Ah Mario Kart, a series that often inspires in me an unbridled nerd-rage, yet remains one of my oldest and most cherished gaming loves. I’ve been playing Mario Kart since its debut on the SNES, and I’ve always looked forward to every release with the Monopoly Effect in full swing. Mario Kart 8 (MK8), however, was something of a disappointment for me on the Wii U. It certainly got better with the release of the DLC, but there was still something “off” about it all. It wasn’t that it was a bad game, I just felt like it wasn’t all that it could be; to that end, Mario Kart 8 Deluxe goes a long way toward fixing that. It’s certainly not where I would have liked for the game to have ended up, but, for what’s essentially a port, Mario Kart 8 Deluxe does still impress.
And still maintains the ongoing theme of the game: Beating children mercilessly with shells.
So, what’s new with Deluxe compared to its Wii U predecessor? Quite a lot, actually. For starters, all of the DLC content from MK8 comes stock standard in the game. Continuing the trend of recapturing popular mechanics from previous entries, the double-item boxes and ability to carry two items at once returns from Double Dash!! (Though, sadly, you can’t switch at-will between those items.) Tweaks to the vehicle and driver stats have been implemented, drift-boosting has had a third level added (pink sparks is where it’s at now), and the speed-boost hopping exploit has been removed. “Auto-accelerate,” and “auto-steer” have also been added, and they’re exactly what they sound like, as a way of assisting new or younger players.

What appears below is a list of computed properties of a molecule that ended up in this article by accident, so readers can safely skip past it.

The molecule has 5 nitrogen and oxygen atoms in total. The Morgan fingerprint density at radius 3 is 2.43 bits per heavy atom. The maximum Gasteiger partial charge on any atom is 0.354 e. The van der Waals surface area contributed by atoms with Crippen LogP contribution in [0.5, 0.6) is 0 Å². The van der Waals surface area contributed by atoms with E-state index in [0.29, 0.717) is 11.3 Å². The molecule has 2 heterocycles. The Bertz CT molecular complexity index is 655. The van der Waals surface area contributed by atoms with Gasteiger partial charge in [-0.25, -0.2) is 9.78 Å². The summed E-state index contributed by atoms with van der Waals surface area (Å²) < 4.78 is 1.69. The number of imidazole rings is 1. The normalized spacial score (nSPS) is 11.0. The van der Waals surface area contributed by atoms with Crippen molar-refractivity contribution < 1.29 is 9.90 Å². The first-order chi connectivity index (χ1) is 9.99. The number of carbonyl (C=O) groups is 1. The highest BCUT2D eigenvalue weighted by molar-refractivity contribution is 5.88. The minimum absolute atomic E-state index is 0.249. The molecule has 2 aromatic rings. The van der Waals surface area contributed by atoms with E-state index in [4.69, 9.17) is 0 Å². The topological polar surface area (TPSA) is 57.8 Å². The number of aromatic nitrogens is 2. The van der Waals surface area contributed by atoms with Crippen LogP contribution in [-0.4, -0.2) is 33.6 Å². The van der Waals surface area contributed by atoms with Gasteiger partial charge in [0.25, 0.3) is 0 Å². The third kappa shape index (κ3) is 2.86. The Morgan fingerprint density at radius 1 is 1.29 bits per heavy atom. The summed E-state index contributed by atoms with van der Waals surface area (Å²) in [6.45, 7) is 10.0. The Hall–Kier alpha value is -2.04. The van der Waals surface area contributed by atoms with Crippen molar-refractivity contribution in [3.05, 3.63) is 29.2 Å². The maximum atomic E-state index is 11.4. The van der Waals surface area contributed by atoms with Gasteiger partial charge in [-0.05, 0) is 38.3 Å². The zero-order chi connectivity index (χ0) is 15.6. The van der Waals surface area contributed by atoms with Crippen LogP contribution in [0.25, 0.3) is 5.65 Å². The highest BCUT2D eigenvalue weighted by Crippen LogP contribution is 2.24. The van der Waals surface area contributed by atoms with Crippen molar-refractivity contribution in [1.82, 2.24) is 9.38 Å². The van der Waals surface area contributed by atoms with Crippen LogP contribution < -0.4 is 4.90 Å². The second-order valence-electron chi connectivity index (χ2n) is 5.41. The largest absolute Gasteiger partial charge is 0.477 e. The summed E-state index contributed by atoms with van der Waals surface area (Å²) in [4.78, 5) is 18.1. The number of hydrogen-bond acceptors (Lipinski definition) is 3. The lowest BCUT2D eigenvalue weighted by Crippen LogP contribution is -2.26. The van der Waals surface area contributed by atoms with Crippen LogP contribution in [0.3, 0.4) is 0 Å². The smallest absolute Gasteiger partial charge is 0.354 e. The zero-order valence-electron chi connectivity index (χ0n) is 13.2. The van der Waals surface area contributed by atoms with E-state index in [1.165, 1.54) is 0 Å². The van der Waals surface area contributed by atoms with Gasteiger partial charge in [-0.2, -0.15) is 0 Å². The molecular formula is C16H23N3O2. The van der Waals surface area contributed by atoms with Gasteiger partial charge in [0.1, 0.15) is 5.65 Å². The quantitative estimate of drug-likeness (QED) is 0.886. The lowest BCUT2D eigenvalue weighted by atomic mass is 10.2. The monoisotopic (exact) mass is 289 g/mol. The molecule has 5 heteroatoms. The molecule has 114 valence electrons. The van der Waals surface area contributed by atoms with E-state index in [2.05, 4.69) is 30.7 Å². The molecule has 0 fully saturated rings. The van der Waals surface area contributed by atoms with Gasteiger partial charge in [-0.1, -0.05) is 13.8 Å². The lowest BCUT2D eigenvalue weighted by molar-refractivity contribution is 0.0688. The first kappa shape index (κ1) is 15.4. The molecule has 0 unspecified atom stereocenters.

Loading times had been reduced, 200cc has been added to the time trials mode, and you can change your character and vehicle loadout in online lobbies without needing to leave. A couple of new items, a few new vehicle bodies, and some new playable characters are also among the additions to Deluxe. Last, but definitely not least, is the reintroduction of the classic Battle Mode, with five variations, four of which are pulled from previous entries in the series (mostly Double Dash!!). The “Battle Mode” from MK8, if you want to call it that, is noticeably absent and that’s likely due to its unpopularity. Battle Mode on the race courses would have been great as an added variant mode, and I would have liked to see it return as such, but if it was a choice between that and what we’ve gotten, then I’m happy with what we have.
Almost as happy as Baby Luigi is with totaling his older, adult brother.
Looking at it, that is a massive list of changes that Nintendo could have easily left out of things and still had the game sell well. A lot of these changes are clearly focused towards improving the best parts of the game, and trimming out anything that held it back from being truly great. Some aspects can’t really be worked around, however, like the anti-gravity segments of some tracks. It’s a cool idea in concept, but the most it provided was alternate routes for drivers, which kind of already existed. They were definitely visually appealing, but could only really be appreciated in single player due to how much was cut out by the split-screen. I was also never a fan of the vertical split screen, as opposed to horizontal, and would have liked for there to be an option to at least change it, and this is still true of Deluxe.